(last edited on April 29, 2014 at 1:25 am)
Lately I’ve been feeling that I am not doing a good job of keeping on top of my big goals. When I was a kid, I sometimes would look straight up into the sky, so I couldn’t see anything on the ground, and try to run. I would get dizzy and fall onto the grass, fascinated that something that seemed so trivial was actually really difficult. And so it seems to be with me and those big goals; with my eyes looking far into the future, I lose my bearings here in the Right Now.
I’ve been thinking that if I had something that forced me to assemble a causal chain of action, expectation, and benefit, I might have a better chance of keeping sight of both my dreams and my current state of being. I’ve made a preliminary design of a new form, tentatively called a Dream Context Tracker for tracking progress on a weekly basis. If you’d like an early peek at this work in progress, read onward!
This form is designed as a supplemental sub-project tracker, and does not supplant your existing tracking methodology. Here’s how I think it might work:
Use fill-in-the-blank statements to define the overarching goal. This is repeated every week, and I anticipate the statement will evolve. The tone is affirming.
Define desire, benefit, tangible results, resulting feelings, and personal status in the statement. These are essential for strategic planning.
Provide a place to doodle ideas and draw maps, with graphics that encourage annotation. The idea is to build a graphic playground, to engage the playful side of the brain too. I figure it might be a good thing.
Provide helpful suggestions on how to start, as the practical means by which you can effect change that move toward your goals. These are specific, weekly tasks to be done at any level.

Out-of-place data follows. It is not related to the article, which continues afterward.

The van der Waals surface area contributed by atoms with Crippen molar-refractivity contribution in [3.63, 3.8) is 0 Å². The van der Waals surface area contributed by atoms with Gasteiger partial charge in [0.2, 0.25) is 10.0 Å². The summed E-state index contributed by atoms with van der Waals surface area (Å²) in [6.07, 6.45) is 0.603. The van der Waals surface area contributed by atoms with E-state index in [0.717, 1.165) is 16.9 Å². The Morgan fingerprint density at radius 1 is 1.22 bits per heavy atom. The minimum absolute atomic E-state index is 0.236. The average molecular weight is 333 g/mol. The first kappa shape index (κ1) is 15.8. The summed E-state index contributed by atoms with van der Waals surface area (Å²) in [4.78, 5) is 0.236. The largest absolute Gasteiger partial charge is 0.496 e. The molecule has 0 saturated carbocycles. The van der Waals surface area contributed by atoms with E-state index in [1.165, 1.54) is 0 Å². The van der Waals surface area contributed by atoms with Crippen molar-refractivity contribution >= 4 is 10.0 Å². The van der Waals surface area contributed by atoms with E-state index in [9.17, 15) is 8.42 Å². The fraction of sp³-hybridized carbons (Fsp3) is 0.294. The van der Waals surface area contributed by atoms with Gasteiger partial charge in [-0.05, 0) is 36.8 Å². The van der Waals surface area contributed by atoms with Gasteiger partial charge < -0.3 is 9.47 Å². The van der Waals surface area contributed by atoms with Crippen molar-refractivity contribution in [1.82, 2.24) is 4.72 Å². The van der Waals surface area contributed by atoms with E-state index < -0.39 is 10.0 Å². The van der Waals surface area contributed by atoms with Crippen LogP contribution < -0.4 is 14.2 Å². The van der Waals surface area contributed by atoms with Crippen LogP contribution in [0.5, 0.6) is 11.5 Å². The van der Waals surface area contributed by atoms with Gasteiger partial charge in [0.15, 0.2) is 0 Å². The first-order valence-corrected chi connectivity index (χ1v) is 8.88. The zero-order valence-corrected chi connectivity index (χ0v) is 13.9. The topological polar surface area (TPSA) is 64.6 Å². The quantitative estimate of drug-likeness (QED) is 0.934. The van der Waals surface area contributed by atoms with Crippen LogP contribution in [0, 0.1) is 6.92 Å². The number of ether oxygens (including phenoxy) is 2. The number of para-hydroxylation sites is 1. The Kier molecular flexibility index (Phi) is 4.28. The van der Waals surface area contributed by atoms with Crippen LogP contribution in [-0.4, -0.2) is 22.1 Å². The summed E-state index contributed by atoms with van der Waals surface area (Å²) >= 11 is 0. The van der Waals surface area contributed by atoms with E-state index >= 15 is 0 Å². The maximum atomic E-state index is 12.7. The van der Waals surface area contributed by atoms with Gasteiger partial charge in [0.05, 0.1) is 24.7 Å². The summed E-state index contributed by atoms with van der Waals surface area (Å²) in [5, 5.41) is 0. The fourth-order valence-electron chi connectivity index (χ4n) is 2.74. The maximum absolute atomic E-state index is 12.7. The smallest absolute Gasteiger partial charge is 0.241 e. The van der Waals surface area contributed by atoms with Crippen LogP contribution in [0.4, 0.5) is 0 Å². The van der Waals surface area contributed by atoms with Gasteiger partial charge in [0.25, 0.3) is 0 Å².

Provide weekly tracking area in a simplified task tracker / resource tracker view. This allows you to measure effort and allocate time in the future.
p> The overall effect I am going for is to have a single piece of paper that helps me remember what my goal is without having to reconstruct the game plan every time. In other words, it provides continuity and context for my projects; just looking at the sheet should bring me back to where I last left off. Also, the very act of focusing to write something down things tends to make me more mindful about executing them, which is why I like to draw my Emergent Task Planner form in the morning. Over on 99%, Scott Belsky has observed something similar with super-successful people; their analog rituals helps them with their productivity too. Manipulating your action items in physical form is oddly therapeutic. The effort we invest in doing something tends to increase it’s value in our minds, so perhaps that is part of the mojo that’s at work here.
A second effect I hope will occur is batch thinking. It is tiring to regenerate a plan from scratch every time you need it, and having all the creative inputs turned way up all the time tends to generate more distractions. What I really want: stop thinking and work. It’s hard for me to stop thinking, so I am hoping if I capture the thinking on a piece of paper I can dumbly follow for the week, that would be great. Over time, the trend data will accumulate over many weeks worth of paper, each focused on delivering a specific result. The weekly review then becomes the act of transcribing what was on the old sheet to the new sheet.
I’m thinking that I’m leaving out an important pre-step, which is the selection of a worthy goal in the first place, but I’ll tackle that when I try using this form for the first time.
This is a very preliminary design, and I haven’t even printed it out yet because I’m out of color printer ink, but I’m providing it now for early feedback. Don’t be afraid to pick a few nits :)
Download the Dream Context Tracker (DCT):
PCEO-DCT01-DR01.pdf (PDF, 141K)